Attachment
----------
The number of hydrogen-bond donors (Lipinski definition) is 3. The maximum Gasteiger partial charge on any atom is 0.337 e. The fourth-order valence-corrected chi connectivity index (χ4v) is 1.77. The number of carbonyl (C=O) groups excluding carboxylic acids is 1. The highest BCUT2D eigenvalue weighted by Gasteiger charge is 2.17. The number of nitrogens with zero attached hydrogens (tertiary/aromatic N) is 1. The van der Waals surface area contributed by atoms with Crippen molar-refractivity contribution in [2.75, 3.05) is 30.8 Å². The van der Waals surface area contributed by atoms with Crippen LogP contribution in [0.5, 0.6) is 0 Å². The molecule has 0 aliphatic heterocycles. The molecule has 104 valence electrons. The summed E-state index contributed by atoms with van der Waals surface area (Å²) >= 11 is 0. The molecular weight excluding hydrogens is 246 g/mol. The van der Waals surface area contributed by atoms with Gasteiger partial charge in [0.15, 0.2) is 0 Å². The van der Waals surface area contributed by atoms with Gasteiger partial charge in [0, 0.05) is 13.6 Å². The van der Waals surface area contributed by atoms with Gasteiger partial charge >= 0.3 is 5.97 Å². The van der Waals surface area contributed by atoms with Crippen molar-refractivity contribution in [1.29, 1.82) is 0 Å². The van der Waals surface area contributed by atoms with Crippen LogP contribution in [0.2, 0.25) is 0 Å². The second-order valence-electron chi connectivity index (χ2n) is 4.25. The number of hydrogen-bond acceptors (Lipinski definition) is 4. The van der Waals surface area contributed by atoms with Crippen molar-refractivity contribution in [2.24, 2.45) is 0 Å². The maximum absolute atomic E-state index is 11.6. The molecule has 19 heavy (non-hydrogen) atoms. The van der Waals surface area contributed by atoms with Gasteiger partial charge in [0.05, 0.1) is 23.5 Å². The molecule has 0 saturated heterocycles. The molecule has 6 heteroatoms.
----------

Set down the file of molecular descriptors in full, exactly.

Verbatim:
The number of hydrogen-bond donors (Lipinski definition) is 3. The maximum Gasteiger partial charge on any atom is 0.337 e. The fourth-order valence-corrected chi connectivity index (χ4v) is 1.77. The number of carbonyl (C=O) groups excluding carboxylic acids is 1. The highest BCUT2D eigenvalue weighted by Gasteiger charge is 2.17. The number of nitrogens with zero attached hydrogens (tertiary/aromatic N) is 1. The van der Waals surface area contributed by atoms with Crippen molar-refractivity contribution in [2.75, 3.05) is 30.8 Å². The van der Waals surface area contributed by atoms with Crippen LogP contribution in [0.5, 0.6) is 0 Å². The molecule has 0 aliphatic heterocycles. The molecule has 104 valence electrons. The summed E-state index contributed by atoms with van der Waals surface area (Å²) >= 11 is 0. The molecular weight excluding hydrogens is 246 g/mol. The van der Waals surface area contributed by atoms with Gasteiger partial charge in [0.15, 0.2) is 0 Å². The van der Waals surface area contributed by atoms with Gasteiger partial charge in [0, 0.05) is 13.6 Å². The van der Waals surface area contributed by atoms with Gasteiger partial charge >= 0.3 is 5.97 Å². The van der Waals surface area contributed by atoms with Crippen molar-refractivity contribution in [1.29, 1.82) is 0 Å². The van der Waals surface area contributed by atoms with Crippen LogP contribution in [0.2, 0.25) is 0 Å². The second-order valence-electron chi connectivity index (χ2n) is 4.25. The number of hydrogen-bond acceptors (Lipinski definition) is 4. The van der Waals surface area contributed by atoms with Crippen molar-refractivity contribution in [2.24, 2.45) is 0 Å². The maximum absolute atomic E-state index is 11.6. The molecule has 19 heavy (non-hydrogen) atoms. The van der Waals surface area contributed by atoms with Gasteiger partial charge in [0.05, 0.1) is 23.5 Å². The molecule has 0 saturated heterocycles. The molecule has 6 heteroatoms.